Sunday, February 20, 2011

Getting back to my roots

I love Rooting DC. It gets me all kinds of worked up. No, in a good way. Heck, I left the urban composting demonstration at the 2009 event with a bee in my bonnet that was buzzing nonstop until I got myself an Oscar the Grouch trashcan to set up my own backyard bin. Once again, the speakers and presenters helped demystify all kinds of projects I'd been hoping for some time to tackle myself, things ranging from small-space gardening to growing shiitakes on logs. I was just as fired up this year, leaving the Coolidge High School auditorium with all the seed packets I could stuff into my handbag and a conviction that the time had come to grow my own mushrooms.

I sat mesmerized as Nazirahk, who runs Purple Mountain Organics in nearby Takoma Park, talked the group of us through how to set up our very own shiitake logs. (Finally, some perk to having a mostly shaded back yard! Not that I don't love my little garden plot, but the tomatoes last summer were a bit put out by the lack of sunlight.) I learned about different types of spawn, application techniques, and even what varieties of logs to seek as host sites for my future motherlode of mushrooms. I was right up in the front row as our workshop leader broke out the high-powered drill and started showing us how to prepare our logs. Wood chips were flying everywhere, even into my hair, but I wouldn't've traded that seat for the world as I scribbled down notes on how to start cultivating my own mycelium. I couldn't stop thinking about fungus during the bike ride back home. I must get myself a decent maple or oak log and inoculate it asap with some wide-range shiitake spawn. Unless I come across some poplar and want to try my hand at oyster mushrooms. Or maybe I can do both. Now, where to find myself a free log....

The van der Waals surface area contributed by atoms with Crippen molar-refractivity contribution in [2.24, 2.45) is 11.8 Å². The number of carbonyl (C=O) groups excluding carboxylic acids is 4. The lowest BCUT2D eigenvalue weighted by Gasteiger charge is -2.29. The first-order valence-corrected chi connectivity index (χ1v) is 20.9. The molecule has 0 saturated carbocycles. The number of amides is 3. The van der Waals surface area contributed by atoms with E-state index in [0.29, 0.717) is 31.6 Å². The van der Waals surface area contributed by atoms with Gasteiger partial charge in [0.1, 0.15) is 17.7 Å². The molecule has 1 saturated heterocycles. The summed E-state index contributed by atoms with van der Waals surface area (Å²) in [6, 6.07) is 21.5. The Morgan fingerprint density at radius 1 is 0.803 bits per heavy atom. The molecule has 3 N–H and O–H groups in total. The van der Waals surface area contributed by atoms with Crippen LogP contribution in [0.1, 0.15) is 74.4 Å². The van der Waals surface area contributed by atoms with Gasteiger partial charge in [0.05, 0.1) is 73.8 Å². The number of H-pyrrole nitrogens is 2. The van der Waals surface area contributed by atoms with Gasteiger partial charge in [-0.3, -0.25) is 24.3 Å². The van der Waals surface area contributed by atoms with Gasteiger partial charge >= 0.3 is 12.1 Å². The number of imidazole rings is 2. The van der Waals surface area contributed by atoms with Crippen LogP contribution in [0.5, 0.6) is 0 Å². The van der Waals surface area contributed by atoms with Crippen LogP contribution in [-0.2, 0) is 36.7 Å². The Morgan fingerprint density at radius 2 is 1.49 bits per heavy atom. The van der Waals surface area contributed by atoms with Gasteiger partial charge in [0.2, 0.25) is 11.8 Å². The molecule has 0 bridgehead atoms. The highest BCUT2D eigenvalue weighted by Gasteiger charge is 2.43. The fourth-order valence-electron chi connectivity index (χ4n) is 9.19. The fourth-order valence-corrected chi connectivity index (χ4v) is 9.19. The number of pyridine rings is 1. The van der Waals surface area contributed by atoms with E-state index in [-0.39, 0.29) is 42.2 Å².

A few hours later, while out salsa dancing with friends, I met a guy who happened to mention he had been hauling around fallen tree limbs earlier in the day. I wish he'd told me about the 5"-diameter, 3'-long oak logs that are PERFECT for growing shiitakes before I'd given him a fake phone number. Darn. Well, hopefully we'll run into each other again and laugh about it. I mean, seriously, I thought he'd get the 80s reference....

So, step 1 is to get myself a log. Step 2 is to find a few folks to go in on a bag of sawdust and mushroom spawn with me. (It appears that the $25 bags will seed a good 20 logs or so and I can hardly talk my way into 20 free logs. Though I could probably eat 20 logs' worth of shiitakes.) Step 3 is to borrow a high-powered drill....

At present, I have no log nor spores nor equipment, but I've got shrooms on the brain. I couldn't resist picking up this little bunch at the Dupont market earlier today. Apparently others who attended yesterday's workshop had beaten me to the mushroom stand, as they were fresh out of shiitakes. Hmmm.

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